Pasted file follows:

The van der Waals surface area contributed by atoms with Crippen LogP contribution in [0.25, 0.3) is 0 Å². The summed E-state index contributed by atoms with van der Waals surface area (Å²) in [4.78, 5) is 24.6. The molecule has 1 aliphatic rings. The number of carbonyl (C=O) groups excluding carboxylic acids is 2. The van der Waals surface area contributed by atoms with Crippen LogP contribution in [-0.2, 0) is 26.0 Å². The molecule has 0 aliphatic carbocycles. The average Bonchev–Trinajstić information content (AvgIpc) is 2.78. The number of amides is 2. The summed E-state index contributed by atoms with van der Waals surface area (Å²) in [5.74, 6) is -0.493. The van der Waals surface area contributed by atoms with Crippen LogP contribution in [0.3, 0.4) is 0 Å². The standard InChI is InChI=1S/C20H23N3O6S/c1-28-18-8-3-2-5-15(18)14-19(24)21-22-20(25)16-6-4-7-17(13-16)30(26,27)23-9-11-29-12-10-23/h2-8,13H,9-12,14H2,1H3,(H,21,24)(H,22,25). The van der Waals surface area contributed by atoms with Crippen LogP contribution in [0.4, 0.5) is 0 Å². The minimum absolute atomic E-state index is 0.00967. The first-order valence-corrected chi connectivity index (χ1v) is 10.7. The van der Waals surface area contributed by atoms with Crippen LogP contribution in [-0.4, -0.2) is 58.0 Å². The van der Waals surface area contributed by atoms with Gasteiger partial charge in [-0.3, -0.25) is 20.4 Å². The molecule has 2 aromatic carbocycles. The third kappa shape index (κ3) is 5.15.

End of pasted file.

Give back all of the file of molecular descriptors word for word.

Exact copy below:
The van der Waals surface area contributed by atoms with Crippen LogP contribution in [0.25, 0.3) is 0 Å². The summed E-state index contributed by atoms with van der Waals surface area (Å²) in [4.78, 5) is 24.6. The molecule has 1 aliphatic rings. The number of carbonyl (C=O) groups excluding carboxylic acids is 2. The van der Waals surface area contributed by atoms with Crippen LogP contribution in [-0.2, 0) is 26.0 Å². The molecule has 0 aliphatic carbocycles. The average Bonchev–Trinajstić information content (AvgIpc) is 2.78. The number of amides is 2. The summed E-state index contributed by atoms with van der Waals surface area (Å²) in [5.74, 6) is -0.493. The van der Waals surface area contributed by atoms with Crippen LogP contribution in [0.3, 0.4) is 0 Å². The standard InChI is InChI=1S/C20H23N3O6S/c1-28-18-8-3-2-5-15(18)14-19(24)21-22-20(25)16-6-4-7-17(13-16)30(26,27)23-9-11-29-12-10-23/h2-8,13H,9-12,14H2,1H3,(H,21,24)(H,22,25). The van der Waals surface area contributed by atoms with Crippen LogP contribution in [0.4, 0.5) is 0 Å². The minimum absolute atomic E-state index is 0.00967. The first-order valence-corrected chi connectivity index (χ1v) is 10.7. The van der Waals surface area contributed by atoms with Crippen LogP contribution in [-0.4, -0.2) is 58.0 Å². The van der Waals surface area contributed by atoms with Gasteiger partial charge in [-0.3, -0.25) is 20.4 Å². The molecule has 2 aromatic carbocycles. The third kappa shape index (κ3) is 5.15.